Just occasionally, archaeologists get to go hunting for new archaeological sites without any development pressure, and this month Catherine Barnett and Phil Harding from Wessex Archaeology did just that. Working with a team from the University of Reading led by Martin Bell, and with funding from English Heritage, they excavated a small (2m x 2m) trial trench in Victoria Park, Newbury. The location of the trench was determined by an exploratory geophysical survey conducted at the site last summer, and by further coring work done earlier this year.  
The excavation revealed the top of a well preserved Mesolithic occupation site. The presence of flint artefacts, including microliths and cores, as well as butchered animal bone, including roe deer, and charcoal, tells us that people were living, making tools and preparing food on this spot around 10,000 years ago. The sediments recorded in the trench show that there was a bubbling freshwater spring close by – Victoria Park is a nice place now and it seems it was a nice place then!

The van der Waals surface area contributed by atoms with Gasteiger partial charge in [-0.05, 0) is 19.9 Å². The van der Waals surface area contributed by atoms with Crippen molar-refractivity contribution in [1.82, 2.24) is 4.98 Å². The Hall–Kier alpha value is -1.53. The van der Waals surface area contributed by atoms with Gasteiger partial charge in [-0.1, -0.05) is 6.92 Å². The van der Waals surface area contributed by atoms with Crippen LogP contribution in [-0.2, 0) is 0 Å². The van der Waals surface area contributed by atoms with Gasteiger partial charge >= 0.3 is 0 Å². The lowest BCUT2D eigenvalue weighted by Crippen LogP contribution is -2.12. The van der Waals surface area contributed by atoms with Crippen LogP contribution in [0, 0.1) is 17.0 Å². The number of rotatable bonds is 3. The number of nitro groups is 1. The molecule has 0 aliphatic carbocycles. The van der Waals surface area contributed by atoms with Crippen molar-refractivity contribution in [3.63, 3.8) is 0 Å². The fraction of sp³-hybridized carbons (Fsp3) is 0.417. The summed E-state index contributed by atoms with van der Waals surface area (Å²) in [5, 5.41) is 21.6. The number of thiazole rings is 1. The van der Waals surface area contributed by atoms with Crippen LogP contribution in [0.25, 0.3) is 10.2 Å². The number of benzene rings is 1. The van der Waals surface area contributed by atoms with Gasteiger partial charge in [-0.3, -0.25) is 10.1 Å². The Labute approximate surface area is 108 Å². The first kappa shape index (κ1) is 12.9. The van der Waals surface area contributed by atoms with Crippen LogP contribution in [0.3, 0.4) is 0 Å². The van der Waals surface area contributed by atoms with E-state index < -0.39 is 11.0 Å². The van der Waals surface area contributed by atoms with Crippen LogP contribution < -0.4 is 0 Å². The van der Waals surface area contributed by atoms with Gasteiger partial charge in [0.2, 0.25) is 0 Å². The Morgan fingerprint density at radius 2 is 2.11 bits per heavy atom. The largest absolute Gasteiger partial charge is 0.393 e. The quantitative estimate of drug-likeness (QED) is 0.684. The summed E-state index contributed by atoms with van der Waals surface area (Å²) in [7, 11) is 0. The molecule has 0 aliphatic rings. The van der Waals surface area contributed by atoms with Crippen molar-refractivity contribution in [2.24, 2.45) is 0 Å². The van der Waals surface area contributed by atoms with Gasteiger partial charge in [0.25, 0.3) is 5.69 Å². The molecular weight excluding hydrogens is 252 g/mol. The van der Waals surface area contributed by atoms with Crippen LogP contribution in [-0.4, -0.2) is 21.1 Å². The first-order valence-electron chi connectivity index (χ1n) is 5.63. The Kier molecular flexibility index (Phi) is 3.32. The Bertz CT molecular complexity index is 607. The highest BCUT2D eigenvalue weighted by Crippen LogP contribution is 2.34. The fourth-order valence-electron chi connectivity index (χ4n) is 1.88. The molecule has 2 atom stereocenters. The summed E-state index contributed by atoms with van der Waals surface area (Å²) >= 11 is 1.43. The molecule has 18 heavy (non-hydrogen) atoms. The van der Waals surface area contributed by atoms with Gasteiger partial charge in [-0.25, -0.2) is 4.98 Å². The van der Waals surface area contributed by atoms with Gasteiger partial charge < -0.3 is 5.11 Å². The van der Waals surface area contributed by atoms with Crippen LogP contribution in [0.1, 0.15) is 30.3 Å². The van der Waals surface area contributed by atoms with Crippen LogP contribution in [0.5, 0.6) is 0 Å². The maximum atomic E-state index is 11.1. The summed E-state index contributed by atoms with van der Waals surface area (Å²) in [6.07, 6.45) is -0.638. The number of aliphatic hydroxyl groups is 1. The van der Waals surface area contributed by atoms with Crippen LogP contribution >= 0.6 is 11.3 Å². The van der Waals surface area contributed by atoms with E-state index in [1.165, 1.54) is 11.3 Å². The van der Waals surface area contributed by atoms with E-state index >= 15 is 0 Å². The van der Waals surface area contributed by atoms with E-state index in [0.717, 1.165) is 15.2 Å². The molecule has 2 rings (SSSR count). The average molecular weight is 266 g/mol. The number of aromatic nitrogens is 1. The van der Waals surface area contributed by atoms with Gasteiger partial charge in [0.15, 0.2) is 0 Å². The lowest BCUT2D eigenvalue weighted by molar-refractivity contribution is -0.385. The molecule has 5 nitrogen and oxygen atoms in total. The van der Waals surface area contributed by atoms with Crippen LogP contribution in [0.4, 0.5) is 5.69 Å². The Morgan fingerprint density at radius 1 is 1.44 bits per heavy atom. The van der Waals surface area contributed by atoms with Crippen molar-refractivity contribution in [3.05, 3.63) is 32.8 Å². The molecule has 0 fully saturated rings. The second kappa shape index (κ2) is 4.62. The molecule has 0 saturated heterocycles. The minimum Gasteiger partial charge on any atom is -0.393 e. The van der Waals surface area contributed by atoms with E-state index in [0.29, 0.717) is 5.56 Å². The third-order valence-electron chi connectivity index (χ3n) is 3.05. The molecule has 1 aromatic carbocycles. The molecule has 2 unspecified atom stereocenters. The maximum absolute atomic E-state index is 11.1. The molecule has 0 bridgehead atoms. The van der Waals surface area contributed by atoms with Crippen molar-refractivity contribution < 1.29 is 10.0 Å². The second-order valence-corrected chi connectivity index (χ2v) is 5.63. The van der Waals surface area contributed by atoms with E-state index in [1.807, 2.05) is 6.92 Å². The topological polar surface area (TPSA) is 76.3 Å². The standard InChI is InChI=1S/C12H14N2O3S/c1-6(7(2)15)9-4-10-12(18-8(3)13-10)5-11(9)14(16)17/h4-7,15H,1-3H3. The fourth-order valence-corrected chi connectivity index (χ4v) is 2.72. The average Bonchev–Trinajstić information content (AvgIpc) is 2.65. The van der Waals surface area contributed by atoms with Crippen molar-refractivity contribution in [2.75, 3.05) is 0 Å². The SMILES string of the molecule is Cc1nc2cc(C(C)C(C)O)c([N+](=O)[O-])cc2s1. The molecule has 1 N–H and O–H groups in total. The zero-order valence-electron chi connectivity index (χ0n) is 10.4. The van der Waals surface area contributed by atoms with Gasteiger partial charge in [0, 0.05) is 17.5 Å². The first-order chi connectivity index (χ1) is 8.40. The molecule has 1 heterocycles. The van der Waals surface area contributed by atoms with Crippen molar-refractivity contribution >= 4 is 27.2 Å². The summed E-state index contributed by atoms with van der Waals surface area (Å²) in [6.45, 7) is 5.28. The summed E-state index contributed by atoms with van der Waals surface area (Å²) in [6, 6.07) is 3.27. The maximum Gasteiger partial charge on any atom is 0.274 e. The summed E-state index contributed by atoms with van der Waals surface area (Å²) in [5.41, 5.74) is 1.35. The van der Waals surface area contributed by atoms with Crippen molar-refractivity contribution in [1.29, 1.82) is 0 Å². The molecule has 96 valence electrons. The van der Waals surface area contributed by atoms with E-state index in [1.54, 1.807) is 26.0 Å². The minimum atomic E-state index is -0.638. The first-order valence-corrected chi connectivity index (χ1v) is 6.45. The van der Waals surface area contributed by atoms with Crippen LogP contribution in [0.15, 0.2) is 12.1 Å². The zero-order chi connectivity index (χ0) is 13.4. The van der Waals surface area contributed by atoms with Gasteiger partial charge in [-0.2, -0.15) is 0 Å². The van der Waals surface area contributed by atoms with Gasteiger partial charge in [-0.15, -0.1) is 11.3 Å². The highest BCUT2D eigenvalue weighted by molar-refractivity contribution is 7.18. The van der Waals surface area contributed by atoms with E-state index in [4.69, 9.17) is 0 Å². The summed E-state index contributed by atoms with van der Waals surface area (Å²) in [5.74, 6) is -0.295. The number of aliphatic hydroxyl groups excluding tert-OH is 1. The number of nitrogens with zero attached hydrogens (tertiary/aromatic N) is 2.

Further analysis of the artefacts and environmental samples will now take place back in the lab, in order to find out what the local environment was like during the Mesolithic, and what resources this hunter-gatherer group might have been using.
Written by Dr Catherine Barnett